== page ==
## Sunday, February 22, 2015

Consider the diagram below. Figure 1 shows four shapes. The same four shapes have been rearranged in Figure 2. However, there is now a gap, but none of the shapes have changed. How can this be?

### Triangular Paradox Puzzle Solution

You will have tried to calculate the areas of everything involved. The red triangle has an area of 12 squares, the blue triangle has 5 squares, the orange shape has 7, and the green shape has 8. The sum of all these parts is 12 + 5 + 7 + 8 = 32 squares.

You might have thought that the large, enclosing figure was (5 × 13) / 2 = 32.5, and wondered how there is a 0.5 square discrepency.

However, this is not the case. The enclosing figures are not actually a triangles at all: the blue triangle has a gradient of 2 / 5 = 0.4, and the red triangle has a gradient of 3 / 8 = 0.375. The thick black lines aid in deceiving the eye into seeing the 'hypotenuse' as a straight line. Figure 3 shows the differing gradients with exaggerated shapes. Figure 4 shows how Figure 2's "bulge" in its hypotenuse made space for the hole.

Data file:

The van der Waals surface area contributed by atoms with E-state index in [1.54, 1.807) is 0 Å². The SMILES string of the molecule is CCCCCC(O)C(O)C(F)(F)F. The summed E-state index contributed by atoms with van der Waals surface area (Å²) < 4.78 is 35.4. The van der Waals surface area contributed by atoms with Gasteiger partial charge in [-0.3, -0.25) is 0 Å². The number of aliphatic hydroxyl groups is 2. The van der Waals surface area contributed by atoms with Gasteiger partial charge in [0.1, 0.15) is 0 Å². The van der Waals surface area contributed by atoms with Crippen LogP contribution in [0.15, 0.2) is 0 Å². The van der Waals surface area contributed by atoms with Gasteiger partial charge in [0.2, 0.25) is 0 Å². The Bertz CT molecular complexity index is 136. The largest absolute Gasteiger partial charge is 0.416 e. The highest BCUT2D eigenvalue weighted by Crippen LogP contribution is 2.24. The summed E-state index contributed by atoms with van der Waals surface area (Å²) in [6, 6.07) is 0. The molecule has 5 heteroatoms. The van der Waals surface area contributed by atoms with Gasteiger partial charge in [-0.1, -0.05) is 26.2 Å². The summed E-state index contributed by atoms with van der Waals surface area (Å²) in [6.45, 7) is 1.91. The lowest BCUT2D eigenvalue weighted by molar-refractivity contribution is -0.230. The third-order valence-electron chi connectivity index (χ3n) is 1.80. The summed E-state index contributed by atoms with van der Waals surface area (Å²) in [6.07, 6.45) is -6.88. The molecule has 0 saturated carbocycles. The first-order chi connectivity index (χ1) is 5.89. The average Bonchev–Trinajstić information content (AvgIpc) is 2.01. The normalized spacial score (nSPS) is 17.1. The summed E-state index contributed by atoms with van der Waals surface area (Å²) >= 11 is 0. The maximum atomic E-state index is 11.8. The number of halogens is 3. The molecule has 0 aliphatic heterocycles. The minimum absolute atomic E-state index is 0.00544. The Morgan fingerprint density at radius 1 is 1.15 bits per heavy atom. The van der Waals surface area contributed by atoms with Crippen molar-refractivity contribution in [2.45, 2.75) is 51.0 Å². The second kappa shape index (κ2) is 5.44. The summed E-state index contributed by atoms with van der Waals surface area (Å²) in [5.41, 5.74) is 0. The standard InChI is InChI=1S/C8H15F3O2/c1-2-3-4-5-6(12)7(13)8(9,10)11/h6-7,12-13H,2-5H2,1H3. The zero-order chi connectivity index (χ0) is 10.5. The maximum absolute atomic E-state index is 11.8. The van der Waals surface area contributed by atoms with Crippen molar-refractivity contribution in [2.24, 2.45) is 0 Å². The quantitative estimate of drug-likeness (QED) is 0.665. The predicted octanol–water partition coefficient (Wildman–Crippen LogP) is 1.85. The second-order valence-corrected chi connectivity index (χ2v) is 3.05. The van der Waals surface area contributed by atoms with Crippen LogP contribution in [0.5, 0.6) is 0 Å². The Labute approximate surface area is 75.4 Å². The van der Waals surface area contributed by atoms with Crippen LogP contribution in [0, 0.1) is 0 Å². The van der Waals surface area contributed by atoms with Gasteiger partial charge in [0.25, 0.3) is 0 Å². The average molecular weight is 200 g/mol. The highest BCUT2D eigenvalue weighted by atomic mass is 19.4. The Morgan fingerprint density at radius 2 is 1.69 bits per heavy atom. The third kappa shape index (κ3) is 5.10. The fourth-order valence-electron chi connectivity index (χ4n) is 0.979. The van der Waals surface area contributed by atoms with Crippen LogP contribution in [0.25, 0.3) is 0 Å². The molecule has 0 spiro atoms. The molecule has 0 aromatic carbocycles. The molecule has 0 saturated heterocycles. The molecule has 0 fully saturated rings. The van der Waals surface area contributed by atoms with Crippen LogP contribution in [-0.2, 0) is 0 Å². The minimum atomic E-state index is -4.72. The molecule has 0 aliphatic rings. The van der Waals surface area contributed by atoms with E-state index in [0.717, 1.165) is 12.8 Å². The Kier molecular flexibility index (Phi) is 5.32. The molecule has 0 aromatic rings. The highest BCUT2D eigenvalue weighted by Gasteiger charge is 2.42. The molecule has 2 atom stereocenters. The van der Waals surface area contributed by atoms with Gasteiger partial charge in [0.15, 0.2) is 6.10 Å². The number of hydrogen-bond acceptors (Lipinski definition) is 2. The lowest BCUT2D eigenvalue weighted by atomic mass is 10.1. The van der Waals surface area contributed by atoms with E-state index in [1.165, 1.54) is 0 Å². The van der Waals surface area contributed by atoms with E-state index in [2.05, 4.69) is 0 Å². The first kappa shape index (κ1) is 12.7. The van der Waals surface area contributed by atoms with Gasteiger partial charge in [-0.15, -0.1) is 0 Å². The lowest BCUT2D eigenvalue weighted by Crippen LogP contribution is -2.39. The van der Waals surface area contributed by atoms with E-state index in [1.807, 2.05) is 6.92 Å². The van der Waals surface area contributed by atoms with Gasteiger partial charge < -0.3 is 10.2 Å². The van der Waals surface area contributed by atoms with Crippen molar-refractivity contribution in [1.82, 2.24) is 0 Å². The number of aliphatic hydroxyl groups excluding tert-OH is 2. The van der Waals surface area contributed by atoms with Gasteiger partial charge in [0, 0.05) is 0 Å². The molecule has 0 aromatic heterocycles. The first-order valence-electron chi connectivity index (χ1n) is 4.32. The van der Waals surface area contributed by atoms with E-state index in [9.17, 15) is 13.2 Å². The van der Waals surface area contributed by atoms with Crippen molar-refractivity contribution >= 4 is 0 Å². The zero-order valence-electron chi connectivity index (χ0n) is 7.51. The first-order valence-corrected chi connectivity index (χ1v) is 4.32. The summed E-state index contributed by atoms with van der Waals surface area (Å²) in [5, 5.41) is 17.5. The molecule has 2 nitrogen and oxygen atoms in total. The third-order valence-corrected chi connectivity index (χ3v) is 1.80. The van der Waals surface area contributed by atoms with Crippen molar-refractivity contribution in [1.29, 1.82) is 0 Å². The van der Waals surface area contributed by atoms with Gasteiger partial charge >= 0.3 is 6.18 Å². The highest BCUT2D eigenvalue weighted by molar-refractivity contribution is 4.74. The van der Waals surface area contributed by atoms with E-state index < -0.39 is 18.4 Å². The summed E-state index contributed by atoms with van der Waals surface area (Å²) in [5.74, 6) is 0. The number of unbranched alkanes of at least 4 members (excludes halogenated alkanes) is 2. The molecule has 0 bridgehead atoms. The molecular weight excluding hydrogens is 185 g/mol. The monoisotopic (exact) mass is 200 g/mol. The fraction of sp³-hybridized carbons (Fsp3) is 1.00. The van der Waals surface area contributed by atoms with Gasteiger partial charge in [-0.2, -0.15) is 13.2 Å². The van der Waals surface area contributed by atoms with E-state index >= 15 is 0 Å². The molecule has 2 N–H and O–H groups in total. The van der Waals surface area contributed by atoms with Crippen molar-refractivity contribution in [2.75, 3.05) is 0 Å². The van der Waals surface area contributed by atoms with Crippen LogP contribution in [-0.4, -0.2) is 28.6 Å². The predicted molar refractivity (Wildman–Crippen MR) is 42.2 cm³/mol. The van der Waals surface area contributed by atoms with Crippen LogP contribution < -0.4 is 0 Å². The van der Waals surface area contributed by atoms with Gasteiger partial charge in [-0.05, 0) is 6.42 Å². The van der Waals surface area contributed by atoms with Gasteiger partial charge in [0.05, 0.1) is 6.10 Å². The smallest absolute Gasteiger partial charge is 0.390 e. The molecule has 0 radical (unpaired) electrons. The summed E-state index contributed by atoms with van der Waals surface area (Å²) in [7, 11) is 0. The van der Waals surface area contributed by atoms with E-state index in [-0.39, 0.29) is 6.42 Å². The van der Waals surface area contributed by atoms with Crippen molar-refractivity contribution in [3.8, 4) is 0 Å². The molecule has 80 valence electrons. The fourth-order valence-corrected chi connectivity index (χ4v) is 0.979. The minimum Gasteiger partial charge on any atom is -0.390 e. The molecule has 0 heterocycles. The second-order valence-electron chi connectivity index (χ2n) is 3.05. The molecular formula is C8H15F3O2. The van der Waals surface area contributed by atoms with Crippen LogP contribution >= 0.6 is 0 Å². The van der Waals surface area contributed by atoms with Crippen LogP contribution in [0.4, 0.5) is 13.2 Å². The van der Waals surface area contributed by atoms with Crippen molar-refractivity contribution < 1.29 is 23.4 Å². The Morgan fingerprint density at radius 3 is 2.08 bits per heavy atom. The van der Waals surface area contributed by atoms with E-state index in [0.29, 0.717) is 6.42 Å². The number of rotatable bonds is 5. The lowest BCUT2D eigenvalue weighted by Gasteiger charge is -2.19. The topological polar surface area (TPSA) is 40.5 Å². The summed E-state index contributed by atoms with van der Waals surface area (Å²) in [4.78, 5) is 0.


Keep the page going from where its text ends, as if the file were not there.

OK, so it's a bit of a trick. But you may note that I never said those big "triangles" were actually triangles!